Some invoices were paid to Plaintiff. However, at a certain point in time, Defendants stopped paying invoices to Plaintiff. On November 26, 2007, Plaintiff sent Defendants a list of outstanding invoices, totaling $3.9 million. However, Defendants advised Plaintiff that some of these invoices appeared to have already been paid. In April 2008, Defendants stopped using WTW and instead entered into a contract with a new company owned by Friedman, named Wired or Not, and in July 2008, Wired or Not subsequently entered into a separate factoring agreement with Counterclaimant Canfield Funding d/b/a Millennium.

II. LEGAL STANDARD

Summary judgment is appropriate when there is no genuine issue of material fact and the moving party is entitled to judgment as a matter of law. Fed. R. Civ. P. 56(a). A genuine issue is one in which the evidence is such that a reasonable fact-finder could return a verdict for the non-moving party. Anderson v. Liberty Lobby, 477 U.S. 242, 248 (1986).

A party seeking summary judgment always bears the initial burden of establishing the absence of a genuine issue of material fact. Celotex Corp. v. Catrett, 477 U.S. 317, 322 (1986). "Where the moving party will have the burden of proof on an issue at trial, the movant must affirmatively demonstrate that no reasonable trier of fact could find other than for the moving party." Soremekun v. Thrifty Payless, Inc., 509 F.3d 978, 984 (2007).

Once the moving party makes this showing, the

non-moving party must set forth facts showing that a genuine issue of material disputed fact remains. Celotex, 477 U.S. at 322. The non-moving party is required by Federal Rule of Civil Procedure 56(e)*fn1 to go beyond the pleadings and designate specific facts showing a genuine issue for trial exists. Id. at 324.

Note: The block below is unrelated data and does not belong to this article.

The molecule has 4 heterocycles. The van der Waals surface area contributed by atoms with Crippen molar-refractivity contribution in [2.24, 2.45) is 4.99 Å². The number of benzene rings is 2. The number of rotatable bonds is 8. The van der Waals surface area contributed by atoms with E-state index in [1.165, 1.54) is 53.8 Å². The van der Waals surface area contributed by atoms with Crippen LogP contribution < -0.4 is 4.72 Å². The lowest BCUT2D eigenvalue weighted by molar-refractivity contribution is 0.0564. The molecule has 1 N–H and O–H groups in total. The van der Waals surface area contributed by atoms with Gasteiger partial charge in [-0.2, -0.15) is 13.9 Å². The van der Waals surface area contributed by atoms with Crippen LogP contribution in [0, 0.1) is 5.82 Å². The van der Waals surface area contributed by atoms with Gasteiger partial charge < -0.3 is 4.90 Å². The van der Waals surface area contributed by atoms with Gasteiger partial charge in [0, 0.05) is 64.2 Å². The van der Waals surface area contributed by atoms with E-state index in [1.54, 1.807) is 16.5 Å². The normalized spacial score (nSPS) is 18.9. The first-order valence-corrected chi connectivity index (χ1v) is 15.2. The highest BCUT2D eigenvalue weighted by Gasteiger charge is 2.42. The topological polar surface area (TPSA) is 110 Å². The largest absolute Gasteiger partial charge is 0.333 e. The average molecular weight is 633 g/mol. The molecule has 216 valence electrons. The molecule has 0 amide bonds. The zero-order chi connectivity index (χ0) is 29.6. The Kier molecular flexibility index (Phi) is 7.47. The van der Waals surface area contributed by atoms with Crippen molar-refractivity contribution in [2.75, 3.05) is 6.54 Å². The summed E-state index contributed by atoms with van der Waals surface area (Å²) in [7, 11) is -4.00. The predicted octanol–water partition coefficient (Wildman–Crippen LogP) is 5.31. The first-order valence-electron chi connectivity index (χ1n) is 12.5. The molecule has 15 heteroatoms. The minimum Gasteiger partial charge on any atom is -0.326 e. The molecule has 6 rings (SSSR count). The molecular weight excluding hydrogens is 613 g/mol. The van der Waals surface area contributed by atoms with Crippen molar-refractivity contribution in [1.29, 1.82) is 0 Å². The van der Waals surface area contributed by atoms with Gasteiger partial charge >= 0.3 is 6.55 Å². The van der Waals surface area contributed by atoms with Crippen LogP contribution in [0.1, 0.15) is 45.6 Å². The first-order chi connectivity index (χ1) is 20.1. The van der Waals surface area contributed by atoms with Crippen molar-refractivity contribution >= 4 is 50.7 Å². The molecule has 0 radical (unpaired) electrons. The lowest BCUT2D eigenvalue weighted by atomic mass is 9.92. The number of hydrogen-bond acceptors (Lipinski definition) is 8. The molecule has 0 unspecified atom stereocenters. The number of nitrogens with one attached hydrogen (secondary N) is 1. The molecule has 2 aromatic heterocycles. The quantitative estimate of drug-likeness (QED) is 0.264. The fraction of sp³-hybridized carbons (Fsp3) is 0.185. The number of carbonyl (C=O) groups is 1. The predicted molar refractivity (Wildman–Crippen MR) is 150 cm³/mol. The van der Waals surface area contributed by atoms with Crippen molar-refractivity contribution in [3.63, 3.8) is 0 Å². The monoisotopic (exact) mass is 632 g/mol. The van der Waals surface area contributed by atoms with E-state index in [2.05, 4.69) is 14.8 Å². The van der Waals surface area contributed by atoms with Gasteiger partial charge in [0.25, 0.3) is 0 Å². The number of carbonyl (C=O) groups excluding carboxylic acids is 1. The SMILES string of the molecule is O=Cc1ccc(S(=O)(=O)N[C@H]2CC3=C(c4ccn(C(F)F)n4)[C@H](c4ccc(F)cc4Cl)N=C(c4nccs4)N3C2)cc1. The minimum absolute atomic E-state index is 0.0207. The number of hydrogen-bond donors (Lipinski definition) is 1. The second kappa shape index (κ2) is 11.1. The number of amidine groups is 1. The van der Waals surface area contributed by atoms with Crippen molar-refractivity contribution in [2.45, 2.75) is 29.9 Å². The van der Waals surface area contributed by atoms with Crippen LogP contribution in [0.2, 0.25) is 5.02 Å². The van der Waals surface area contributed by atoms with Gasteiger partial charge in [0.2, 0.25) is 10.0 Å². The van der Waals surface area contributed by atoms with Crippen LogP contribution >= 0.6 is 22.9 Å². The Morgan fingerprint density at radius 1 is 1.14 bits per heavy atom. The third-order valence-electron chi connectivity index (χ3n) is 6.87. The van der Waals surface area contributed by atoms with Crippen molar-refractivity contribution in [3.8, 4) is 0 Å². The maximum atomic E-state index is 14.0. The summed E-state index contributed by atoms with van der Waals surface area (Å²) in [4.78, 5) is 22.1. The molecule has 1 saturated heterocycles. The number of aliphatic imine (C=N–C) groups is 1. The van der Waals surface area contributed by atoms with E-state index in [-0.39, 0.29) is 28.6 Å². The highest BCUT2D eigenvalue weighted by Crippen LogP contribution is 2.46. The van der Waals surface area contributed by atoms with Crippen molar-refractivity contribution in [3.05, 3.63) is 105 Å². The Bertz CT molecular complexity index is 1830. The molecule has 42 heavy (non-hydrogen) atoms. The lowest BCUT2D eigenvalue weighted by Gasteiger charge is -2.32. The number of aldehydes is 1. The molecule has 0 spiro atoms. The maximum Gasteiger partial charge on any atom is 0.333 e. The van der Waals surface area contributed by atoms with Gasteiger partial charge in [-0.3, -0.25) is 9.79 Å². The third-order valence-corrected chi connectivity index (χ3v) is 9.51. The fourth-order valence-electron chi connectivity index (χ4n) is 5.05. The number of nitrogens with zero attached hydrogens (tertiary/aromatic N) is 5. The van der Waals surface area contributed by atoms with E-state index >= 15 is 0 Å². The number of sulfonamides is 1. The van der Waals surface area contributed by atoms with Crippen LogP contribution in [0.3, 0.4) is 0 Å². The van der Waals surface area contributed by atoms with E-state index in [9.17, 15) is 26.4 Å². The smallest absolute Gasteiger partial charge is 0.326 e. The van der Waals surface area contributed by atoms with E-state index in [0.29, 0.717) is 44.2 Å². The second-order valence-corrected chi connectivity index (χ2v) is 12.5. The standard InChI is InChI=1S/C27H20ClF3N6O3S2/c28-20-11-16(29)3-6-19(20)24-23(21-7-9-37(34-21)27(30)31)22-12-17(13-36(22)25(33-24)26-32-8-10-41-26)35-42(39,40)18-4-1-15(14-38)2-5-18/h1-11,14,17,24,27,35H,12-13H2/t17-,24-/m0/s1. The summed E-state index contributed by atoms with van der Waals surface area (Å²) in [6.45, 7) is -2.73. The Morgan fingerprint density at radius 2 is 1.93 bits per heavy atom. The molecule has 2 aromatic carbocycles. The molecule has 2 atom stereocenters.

III. ANALYSIS

A. Evidentiary Objections

As a preliminary matter, in ruling on a Motion for Summary Judgment, the Court considers only evidence that is admissible at trial. Fed. R. Civ. P. 56(c). Plaintiff makes several evidentiary objections concerning the Declarations of Steven Naber and John Mittelbach. Pursuant to the reasons below, the Court OVERRULES all of Plaintiff's evidentiary objections.

Plaintiff argues that paragraphs 4-5, 7, and 8 of the Declaration of Steven Naber should be excluded because they lack foundation. The Court OVERRULES this objection as Naber is a Director of Technical Operations for Defendants and likely has personal knowledge regarding services provided by cable installation contractors.

Plaintiff argues that paragraph 22 and exhibit 21 of the Declaration of John Mittelbach is inadmissible because it tries to introduce an unverified expert report. The Court OVERRULES this objection as moot as Defendants have supplemented this expert report with sworn deposition testimony that verifies the contents of the report.

All other objections are OVERRULED AS MOOT as the paragraphs objected to are not necessary for the Court's analysis.

B. Motion for Partial Summary Judgment

On balance, the Court finds that Defendants do not meet their burden for summary judgment for either Plaintiff's Collection on Accounts claim or Plaintiff's Fraud claim. Accordingly, as Defendants' Motion only pertains to these two claims, the Court DENIES Defendants' Motion in its entirety.